Baltimore County's school superintendent vigorously defended last night his plan to seek a relatively small spending increase for next year, saying it must be viewed in conjunction with an ambitious request for millions of dollars for school construction and repairs.
Even as he justified a modest proposal that originally totaled $641 million, Anthony G. Marchione told a school board work session on the budget that he would seek another $1.2 million for the 1998-1999 academic year to buy graphing calculators and government textbooks, and to study the school system's organizational structure.
Moving to defuse criticism from the public earlier in the week, Marchione told the board that no plans exist to reduce support for music or to shift all high school programs for adults to the community colleges.
"First and foremost, I must point out to the board and to the members of the public that the budget which I have presented to you in no way is a 'maintenance of effort' budget," Marchione said. "Our total request exceeds the funding required by state law and it clearly addresses priorities which this Board of Education has established."
The superintendent's statements came as the board began grappling with a budget proposal that would add 52 teachers to handle enrollment growth, cover the 3 percent employee raises negotiated in contracts last winter, expand prekindergarten and full-day kindergarten programs and slightly reduce high school class size.
Complaints about budget
Some parents have said Marchione's proposed budget increase 2.25 percent until last night -- is too small at a time when the economy is strong and local and state governments are projecting healthy tax revenues.
Other Baltimore area suburban superintendents have proposed increases ranging from 6.7 percent to 11.8 percent.
Marchione would finance most of his new ideas and new positions by cutting from the district's central administration. All divisions except for maintenance have been told to cut their spending on nonsalaried items by 9 percent, Chief Financial Officer John M. Markowski said.
Noting that the school system has received almost $300 million in the past three years for construction and repairs, Marchione said that "it is obvious that our governmental leaders place a high priority on public education."
"Their support makes it absolutely essential that we account for every dollar we spend," Marchione said, explaining why he believes it is important to cut from the central administration before asking for a larger operating budget increase.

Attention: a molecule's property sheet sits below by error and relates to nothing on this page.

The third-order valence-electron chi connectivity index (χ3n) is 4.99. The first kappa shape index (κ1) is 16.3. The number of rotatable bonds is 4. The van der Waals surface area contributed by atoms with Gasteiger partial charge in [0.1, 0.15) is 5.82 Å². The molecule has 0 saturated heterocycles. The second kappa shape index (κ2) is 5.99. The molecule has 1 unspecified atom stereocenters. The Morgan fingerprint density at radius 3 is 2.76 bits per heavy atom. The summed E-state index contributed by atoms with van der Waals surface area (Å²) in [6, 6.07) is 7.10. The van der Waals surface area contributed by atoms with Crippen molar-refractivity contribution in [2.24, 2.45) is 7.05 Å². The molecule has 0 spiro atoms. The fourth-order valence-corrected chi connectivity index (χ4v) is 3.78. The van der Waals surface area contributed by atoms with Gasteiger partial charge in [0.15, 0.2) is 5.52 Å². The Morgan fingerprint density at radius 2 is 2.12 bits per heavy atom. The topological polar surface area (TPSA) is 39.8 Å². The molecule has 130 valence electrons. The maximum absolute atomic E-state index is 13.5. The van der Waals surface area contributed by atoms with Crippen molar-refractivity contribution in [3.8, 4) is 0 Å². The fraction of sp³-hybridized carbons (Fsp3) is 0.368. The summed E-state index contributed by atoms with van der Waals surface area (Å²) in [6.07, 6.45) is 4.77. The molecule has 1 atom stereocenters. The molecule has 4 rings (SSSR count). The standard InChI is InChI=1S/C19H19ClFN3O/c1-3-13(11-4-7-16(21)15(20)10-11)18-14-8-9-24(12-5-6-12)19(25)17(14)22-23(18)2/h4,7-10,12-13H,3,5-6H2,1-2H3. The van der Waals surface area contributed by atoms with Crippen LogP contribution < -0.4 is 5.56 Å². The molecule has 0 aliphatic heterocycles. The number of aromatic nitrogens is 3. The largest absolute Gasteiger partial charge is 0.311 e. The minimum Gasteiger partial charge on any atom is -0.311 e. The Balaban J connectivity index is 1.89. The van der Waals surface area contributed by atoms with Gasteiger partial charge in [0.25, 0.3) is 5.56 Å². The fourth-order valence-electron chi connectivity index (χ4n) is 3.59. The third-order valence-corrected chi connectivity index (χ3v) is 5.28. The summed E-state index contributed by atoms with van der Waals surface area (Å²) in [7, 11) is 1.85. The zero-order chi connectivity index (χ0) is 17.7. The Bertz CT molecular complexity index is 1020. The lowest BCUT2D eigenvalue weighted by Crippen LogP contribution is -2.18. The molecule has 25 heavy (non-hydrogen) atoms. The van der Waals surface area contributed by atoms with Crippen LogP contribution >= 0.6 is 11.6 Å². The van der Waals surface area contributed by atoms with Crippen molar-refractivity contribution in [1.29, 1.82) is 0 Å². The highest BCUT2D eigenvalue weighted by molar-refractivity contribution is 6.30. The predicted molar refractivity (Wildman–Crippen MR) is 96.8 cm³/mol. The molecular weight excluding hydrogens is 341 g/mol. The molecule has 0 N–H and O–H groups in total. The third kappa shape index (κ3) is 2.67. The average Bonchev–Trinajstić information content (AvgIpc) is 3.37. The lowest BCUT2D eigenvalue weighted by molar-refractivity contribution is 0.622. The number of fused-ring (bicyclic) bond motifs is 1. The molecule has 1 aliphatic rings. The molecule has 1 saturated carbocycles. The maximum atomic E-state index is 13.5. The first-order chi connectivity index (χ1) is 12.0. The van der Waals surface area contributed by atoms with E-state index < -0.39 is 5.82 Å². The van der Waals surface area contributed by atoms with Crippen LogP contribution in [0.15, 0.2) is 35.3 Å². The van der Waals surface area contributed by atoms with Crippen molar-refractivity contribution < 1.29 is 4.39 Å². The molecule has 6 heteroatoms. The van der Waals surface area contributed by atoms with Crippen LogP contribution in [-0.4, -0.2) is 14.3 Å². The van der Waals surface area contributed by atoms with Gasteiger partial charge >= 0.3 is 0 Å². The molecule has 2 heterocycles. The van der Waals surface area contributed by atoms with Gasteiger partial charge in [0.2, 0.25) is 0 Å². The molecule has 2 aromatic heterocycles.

The superintendent announced he was adding $1.2 million to his original budget request -- increasing the spending plan to $642 million. The new proposal would be a 2.45 percent increase over the current school year.
Most of the extra money would help prepare students for the high school assessment tests approved last year by the state school board -- tests that every sixth-grader will be required to pass.
Marchione proposes buying six classroom sets of graphing calculators for every middle and high school for algebra and geometry -- at a cost of $900,000 -- and spending $167,000 to buy 95 classroom sets of American government books for the state tests in that subject.
System review sought
The superintendent also said he wants to spend $150,000 to begin a "comprehensive review of our entire organizational structure."
Board members Phyllis Ettinger and Michael Kennedy suggested that the board consider going a step beyond Marchione's proposal and seek more money for textbooks, perhaps as a one-time grant from the county government.
"There are clearly some very significant needs with textbooks," Ettinger said.
During the work session, Marchione also answered the two biggest areas of concern -- music and adult education -- raised during a public hearing Monday night.
"It is simply inaccurate for anyone to suggest that this budget represents a reduction in our support of the arts in our school system," Marchione said, answering music supporters who had suggested during the public hearing that the arts budget was being cut by as much as 19 percent.
On adult education, Marchione has proposed transferring control much of the program to the community colleges, saying that the colleges and school district are duplicating services.
At least 30 speakers at the public hearing criticized the idea of shifting the district's high school equivalency programs to the colleges.
Regarding the high school equivalency programs for adults, Deputy Superintendent Elfreda W. Massie told the board that not all programs would be transferred to the colleges and that the school system would continue to oversee evening high school, alternative programs and Even Start.
Community colleges to meet
Massie said the colleges would take over such classes as Italian cooking and computer instruction -- though the colleges would offer them in many of the same locations as the school system, with many of the same teachers. Officials from the schools and community colleges will hold their first formal meeting today to begin discussing the transition, she said.
During the work session, the board discussed such issues as student-teacher ratios, special education spending and reading instruction. They also were told that 16 prekindergarten and 10 full-day kindergarten classes will be added next fall.
The board is scheduled to vote on the budget Feb. 24.
Pub Date: 2/13/98